The Florida Court of Appeal has issued a groundbreaking decision extending the interpretation of the state’s “stand your ground” law. The court’s ruling, involving defendant Richard Burns, held that loading and openly carrying a gun in one’s own yard does not constitute criminal use of deadly force. Burns, represented by Ari S. Goldberg and Lawrence M. Meltzer of Meltzer & Bell, P.A., was charged with aggravated assault with a deadly weapon after a confrontation with a tree-cutting crew in his yard. Despite the crew making inappropriate gestures and threatening his dogs, Burns only openly carried and loaded his firearm, without pointing it at anyone.
The trial court initially denied Burns’ motion for immunity from prosecution, deeming his act of loading a round in his gun to be “menacing.” The Florida Court of Appeal disagreed, ruling that the mere display of a firearm constitutes non-deadly force as a matter of law, thus supporting Burns’ right to self-defense.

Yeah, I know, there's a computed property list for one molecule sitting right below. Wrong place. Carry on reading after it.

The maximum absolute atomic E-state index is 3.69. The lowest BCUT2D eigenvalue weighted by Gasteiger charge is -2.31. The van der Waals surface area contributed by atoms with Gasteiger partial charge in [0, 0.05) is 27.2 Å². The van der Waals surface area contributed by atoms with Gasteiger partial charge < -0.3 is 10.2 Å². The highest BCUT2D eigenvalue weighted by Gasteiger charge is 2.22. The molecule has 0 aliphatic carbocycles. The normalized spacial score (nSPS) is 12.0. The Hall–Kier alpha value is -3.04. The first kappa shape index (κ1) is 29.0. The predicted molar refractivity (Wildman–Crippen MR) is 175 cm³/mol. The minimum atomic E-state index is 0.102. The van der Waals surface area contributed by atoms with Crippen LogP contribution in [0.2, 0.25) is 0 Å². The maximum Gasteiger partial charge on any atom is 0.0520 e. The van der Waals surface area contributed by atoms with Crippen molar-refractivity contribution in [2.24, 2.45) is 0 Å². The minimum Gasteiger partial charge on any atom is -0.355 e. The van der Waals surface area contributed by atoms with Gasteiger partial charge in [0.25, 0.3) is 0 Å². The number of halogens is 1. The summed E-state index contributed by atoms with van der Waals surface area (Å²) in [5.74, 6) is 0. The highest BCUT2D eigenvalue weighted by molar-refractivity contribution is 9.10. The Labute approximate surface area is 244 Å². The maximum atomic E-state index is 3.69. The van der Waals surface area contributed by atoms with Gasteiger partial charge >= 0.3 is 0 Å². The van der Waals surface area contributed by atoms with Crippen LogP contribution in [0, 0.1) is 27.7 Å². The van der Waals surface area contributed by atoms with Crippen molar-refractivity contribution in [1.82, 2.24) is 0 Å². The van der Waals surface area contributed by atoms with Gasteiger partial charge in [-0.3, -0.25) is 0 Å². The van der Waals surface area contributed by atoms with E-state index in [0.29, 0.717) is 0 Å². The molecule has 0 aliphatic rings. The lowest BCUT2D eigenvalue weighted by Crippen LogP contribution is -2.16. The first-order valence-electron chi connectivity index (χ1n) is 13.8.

The court’s decision recognized the Second Amendment rights of homeowners, emphasizing that firearms must be readily available and loaded for effective self-defense. The court pointed to specific Florida laws providing the right to openly carry a weapon on one’s property and display it “not in necessary self-defense.” These rulings underscore the recognition of a firearm as not just a collector’s item, but a tool for self-defense.
The court found that once the crew refused Burns’ demand to leave his property, they became trespassers. This status justified Burns’ right to use non-deadly force, including openly carrying and loading his firearm, to terminate the trespass and protect his property. Given these factors, the court granted Burns’ immunity from prosecution for his use of his firearm during the confrontation, ordering the trial court to dismiss the charge against him. This significant extension of the “stand your ground” law in Florida adds a new dimension to the ongoing national debate on gun rights and self-defense.